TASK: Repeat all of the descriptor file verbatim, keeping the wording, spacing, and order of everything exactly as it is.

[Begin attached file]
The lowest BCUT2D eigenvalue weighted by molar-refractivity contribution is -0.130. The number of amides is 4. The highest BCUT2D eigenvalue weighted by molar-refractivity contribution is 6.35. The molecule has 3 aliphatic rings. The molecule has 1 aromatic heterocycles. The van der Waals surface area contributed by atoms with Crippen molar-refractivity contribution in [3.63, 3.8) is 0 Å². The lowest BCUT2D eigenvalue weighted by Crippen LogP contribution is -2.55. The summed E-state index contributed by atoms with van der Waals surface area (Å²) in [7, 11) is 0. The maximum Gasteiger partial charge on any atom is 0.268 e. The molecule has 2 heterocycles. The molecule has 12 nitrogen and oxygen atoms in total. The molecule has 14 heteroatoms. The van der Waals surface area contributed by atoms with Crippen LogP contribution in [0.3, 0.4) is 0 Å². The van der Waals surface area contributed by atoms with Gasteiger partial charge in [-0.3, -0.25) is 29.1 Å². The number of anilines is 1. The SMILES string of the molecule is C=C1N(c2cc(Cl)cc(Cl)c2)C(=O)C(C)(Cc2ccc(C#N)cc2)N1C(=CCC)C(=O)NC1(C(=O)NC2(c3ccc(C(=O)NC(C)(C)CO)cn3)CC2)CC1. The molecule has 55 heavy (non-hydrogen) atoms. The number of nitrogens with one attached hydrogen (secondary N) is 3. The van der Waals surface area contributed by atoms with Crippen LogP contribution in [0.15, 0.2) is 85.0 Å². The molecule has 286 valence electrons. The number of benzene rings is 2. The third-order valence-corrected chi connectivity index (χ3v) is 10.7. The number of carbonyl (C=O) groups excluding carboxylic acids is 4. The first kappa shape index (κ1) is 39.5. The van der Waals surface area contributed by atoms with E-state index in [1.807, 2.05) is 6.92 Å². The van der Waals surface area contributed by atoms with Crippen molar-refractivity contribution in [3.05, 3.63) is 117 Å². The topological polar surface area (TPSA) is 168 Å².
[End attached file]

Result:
The lowest BCUT2D eigenvalue weighted by molar-refractivity contribution is -0.130. The number of amides is 4. The highest BCUT2D eigenvalue weighted by molar-refractivity contribution is 6.35. The molecule has 3 aliphatic rings. The molecule has 1 aromatic heterocycles. The van der Waals surface area contributed by atoms with Crippen molar-refractivity contribution in [3.63, 3.8) is 0 Å². The lowest BCUT2D eigenvalue weighted by Crippen LogP contribution is -2.55. The summed E-state index contributed by atoms with van der Waals surface area (Å²) in [7, 11) is 0. The maximum Gasteiger partial charge on any atom is 0.268 e. The molecule has 2 heterocycles. The molecule has 12 nitrogen and oxygen atoms in total. The molecule has 14 heteroatoms. The van der Waals surface area contributed by atoms with Crippen LogP contribution in [0.3, 0.4) is 0 Å². The van der Waals surface area contributed by atoms with Gasteiger partial charge in [-0.3, -0.25) is 29.1 Å². The number of anilines is 1. The SMILES string of the molecule is C=C1N(c2cc(Cl)cc(Cl)c2)C(=O)C(C)(Cc2ccc(C#N)cc2)N1C(=CCC)C(=O)NC1(C(=O)NC2(c3ccc(C(=O)NC(C)(C)CO)cn3)CC2)CC1. The molecule has 55 heavy (non-hydrogen) atoms. The number of nitrogens with one attached hydrogen (secondary N) is 3. The van der Waals surface area contributed by atoms with Crippen LogP contribution in [0.15, 0.2) is 85.0 Å². The molecule has 286 valence electrons. The number of benzene rings is 2. The third-order valence-corrected chi connectivity index (χ3v) is 10.7. The number of carbonyl (C=O) groups excluding carboxylic acids is 4. The first kappa shape index (κ1) is 39.5. The van der Waals surface area contributed by atoms with E-state index in [1.807, 2.05) is 6.92 Å². The van der Waals surface area contributed by atoms with Crippen molar-refractivity contribution in [3.05, 3.63) is 117 Å². The topological polar surface area (TPSA) is 168 Å².